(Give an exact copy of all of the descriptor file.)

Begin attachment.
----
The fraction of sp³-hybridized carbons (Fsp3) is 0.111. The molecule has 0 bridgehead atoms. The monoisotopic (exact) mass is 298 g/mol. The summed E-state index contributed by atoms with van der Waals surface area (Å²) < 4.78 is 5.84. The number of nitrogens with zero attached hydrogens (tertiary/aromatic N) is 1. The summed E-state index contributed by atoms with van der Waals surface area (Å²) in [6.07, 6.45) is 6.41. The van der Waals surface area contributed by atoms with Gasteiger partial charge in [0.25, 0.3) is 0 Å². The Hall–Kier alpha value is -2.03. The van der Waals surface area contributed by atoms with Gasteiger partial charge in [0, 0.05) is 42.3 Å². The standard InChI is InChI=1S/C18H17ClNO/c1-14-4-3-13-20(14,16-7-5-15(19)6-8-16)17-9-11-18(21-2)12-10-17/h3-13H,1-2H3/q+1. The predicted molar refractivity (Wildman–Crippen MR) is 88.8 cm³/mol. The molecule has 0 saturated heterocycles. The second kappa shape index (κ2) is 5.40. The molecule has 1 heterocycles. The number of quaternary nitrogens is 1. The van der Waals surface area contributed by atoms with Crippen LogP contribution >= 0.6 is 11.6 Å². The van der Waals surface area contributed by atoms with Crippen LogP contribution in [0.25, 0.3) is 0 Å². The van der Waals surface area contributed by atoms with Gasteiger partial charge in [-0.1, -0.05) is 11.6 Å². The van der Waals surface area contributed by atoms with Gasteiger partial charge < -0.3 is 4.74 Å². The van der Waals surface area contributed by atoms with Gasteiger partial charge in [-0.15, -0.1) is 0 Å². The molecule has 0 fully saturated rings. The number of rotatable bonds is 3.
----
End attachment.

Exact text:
The fraction of sp³-hybridized carbons (Fsp3) is 0.111. The molecule has 0 bridgehead atoms. The monoisotopic (exact) mass is 298 g/mol. The summed E-state index contributed by atoms with van der Waals surface area (Å²) < 4.78 is 5.84. The number of nitrogens with zero attached hydrogens (tertiary/aromatic N) is 1. The summed E-state index contributed by atoms with van der Waals surface area (Å²) in [6.07, 6.45) is 6.41. The van der Waals surface area contributed by atoms with Gasteiger partial charge in [0.25, 0.3) is 0 Å². The Hall–Kier alpha value is -2.03. The van der Waals surface area contributed by atoms with Gasteiger partial charge in [0, 0.05) is 42.3 Å². The standard InChI is InChI=1S/C18H17ClNO/c1-14-4-3-13-20(14,16-7-5-15(19)6-8-16)17-9-11-18(21-2)12-10-17/h3-13H,1-2H3/q+1. The predicted molar refractivity (Wildman–Crippen MR) is 88.8 cm³/mol. The molecule has 0 saturated heterocycles. The second kappa shape index (κ2) is 5.40. The molecule has 1 heterocycles. The number of quaternary nitrogens is 1. The van der Waals surface area contributed by atoms with Crippen LogP contribution >= 0.6 is 11.6 Å². The van der Waals surface area contributed by atoms with Crippen LogP contribution in [0.25, 0.3) is 0 Å². The van der Waals surface area contributed by atoms with Gasteiger partial charge in [-0.1, -0.05) is 11.6 Å². The van der Waals surface area contributed by atoms with Gasteiger partial charge < -0.3 is 4.74 Å². The van der Waals surface area contributed by atoms with Gasteiger partial charge in [-0.15, -0.1) is 0 Å². The molecule has 0 fully saturated rings. The number of rotatable bonds is 3.